Major ISPs have consistently offered poor neighborhoods and communities of color slower base internet speeds than more affluent, white neighborhoods, despite charging all of these communities the same price for service, according to a new investigation by The Markup and The Associated Press.
The news organizations studied 800,000 internet offers from AT&T, CenturyLink, Verizon, and Earthlink across 38 cities and found that the worst deals — factoring in speed and price — were offered in poorer and less white neighborhoods. "Residents of neighborhoods offered the worst deals aren’t just being ripped off; they’re denied the ability to participate in remote learning, well-paying remote jobs, and even family connection and recreation—ubiquitous elements of modern life," the report reads.
The investigation sheds light on the fact that worse broadband service in poor communities doesn't necessarily equate to lower costs. In one instance, the investigation found that AT&T customers in a middle-class community of color in New Orleans were provided with just 1Mbps of download speed, even though the FCC defines broadband as having a minimum of 25Mbps. In a mostly white, wealthier neighborhood in the same city, internet speeds were “almost 400 times faster,” the report found. But residents of both neighborhoods paid the same $55 a month for service.
The ISPs mentioned in the report didn't deny offering different speed rates for the same price, but said it's not because they're intentionally discriminating. “Any suggestion that we discriminate in providing internet access is blatantly wrong,” AT&T spokesperson Jim Greer told The Markup. An executive for the industry group USTelecom, which represents Verizon, attributed the speed and price discrepancies to the fact that “legacy technologies can be more expensive."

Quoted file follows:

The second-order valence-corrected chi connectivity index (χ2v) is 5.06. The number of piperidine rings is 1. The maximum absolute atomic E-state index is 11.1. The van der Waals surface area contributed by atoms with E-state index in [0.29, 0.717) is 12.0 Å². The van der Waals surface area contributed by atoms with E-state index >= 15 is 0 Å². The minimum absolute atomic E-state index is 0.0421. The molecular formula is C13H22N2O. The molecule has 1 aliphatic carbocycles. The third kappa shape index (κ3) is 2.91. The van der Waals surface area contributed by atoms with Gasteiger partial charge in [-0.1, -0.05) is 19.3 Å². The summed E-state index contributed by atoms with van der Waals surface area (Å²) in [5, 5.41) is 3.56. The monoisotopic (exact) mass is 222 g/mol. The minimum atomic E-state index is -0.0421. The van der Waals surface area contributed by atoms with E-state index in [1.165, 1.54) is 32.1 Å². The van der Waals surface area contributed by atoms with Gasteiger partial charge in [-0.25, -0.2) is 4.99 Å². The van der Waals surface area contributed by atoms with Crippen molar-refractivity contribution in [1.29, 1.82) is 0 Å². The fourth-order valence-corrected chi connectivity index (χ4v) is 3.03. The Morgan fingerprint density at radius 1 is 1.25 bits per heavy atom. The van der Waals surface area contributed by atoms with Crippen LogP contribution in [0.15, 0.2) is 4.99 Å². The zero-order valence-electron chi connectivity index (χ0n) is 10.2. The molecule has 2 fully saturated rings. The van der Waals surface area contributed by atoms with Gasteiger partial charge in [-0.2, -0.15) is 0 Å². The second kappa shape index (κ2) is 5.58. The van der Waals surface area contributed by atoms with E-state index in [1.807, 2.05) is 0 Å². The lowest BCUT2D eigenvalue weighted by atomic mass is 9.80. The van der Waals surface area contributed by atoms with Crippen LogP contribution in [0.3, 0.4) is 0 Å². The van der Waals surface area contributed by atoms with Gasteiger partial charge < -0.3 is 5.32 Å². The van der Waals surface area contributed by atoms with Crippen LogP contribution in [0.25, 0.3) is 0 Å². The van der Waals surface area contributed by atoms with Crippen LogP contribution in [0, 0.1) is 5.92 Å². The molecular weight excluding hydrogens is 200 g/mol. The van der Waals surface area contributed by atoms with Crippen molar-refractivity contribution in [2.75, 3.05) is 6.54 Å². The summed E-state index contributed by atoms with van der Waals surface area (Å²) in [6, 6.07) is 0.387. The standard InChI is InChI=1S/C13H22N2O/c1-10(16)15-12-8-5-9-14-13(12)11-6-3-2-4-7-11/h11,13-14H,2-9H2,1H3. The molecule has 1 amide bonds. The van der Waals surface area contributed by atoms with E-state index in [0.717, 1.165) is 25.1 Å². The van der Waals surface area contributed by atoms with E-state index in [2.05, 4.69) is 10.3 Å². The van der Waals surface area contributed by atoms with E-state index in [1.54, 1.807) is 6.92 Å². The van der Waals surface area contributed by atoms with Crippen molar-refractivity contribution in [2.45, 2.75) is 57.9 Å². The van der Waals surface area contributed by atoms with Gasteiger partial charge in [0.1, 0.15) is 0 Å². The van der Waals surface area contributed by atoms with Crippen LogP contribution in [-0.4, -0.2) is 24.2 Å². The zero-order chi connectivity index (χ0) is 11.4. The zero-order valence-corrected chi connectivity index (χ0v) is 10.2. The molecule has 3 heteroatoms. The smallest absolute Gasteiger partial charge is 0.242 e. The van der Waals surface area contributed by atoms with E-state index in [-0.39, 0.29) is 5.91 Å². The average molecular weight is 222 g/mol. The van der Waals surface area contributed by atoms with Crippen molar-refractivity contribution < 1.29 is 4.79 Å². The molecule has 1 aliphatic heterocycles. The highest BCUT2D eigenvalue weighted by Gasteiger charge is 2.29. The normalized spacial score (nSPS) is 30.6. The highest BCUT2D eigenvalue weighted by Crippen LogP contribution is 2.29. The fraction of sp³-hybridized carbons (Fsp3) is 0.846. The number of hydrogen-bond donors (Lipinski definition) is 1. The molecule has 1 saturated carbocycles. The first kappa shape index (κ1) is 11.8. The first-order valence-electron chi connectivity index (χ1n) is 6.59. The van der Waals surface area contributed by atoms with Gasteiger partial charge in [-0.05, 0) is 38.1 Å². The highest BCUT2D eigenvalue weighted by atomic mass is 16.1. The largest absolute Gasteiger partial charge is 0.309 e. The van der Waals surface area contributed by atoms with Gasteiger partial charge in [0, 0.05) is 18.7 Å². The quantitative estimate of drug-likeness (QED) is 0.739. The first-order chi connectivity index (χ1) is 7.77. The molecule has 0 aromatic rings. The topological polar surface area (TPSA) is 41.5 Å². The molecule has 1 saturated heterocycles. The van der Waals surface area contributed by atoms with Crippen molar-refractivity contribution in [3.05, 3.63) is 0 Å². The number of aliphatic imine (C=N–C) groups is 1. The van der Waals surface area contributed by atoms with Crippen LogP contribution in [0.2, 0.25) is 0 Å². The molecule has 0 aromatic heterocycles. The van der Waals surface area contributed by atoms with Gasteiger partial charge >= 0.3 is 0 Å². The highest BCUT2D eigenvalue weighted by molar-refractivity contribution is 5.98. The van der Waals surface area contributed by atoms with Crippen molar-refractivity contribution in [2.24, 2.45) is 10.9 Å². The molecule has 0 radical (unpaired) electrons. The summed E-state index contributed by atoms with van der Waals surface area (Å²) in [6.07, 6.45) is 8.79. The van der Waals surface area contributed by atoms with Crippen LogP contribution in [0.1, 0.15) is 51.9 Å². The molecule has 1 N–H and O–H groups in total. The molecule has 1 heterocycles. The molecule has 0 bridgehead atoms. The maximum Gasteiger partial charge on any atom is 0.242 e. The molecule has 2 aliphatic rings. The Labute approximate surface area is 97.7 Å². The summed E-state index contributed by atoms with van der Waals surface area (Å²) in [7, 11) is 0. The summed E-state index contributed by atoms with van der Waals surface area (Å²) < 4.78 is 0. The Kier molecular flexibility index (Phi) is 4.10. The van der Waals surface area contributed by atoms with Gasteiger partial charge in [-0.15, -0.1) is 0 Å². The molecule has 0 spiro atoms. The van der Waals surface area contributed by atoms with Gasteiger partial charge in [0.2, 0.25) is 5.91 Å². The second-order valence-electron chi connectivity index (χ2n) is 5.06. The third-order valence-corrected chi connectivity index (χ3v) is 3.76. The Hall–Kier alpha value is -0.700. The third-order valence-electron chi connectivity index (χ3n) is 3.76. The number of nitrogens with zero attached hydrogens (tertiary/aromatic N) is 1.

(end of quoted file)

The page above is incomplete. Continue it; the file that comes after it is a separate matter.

The disparities in service provision were found to be especially felt in formerly redlined neighborhoods. The investigation also found that CenturyLink's service produced some of the biggest price disparities, with residents of the same city being offered pricing as different as 25 cents per Mbps and $100 per Mbps depending on where they lived.
“It isn’t just about the provision of a better service. It’s about access to the tools people need to fully participate in our democratic system,” Chad Marlow, senior policy counsel at the ACLU told the AP and Markup. “That is a far bigger deal and that’s what really worries me about what you’re finding.”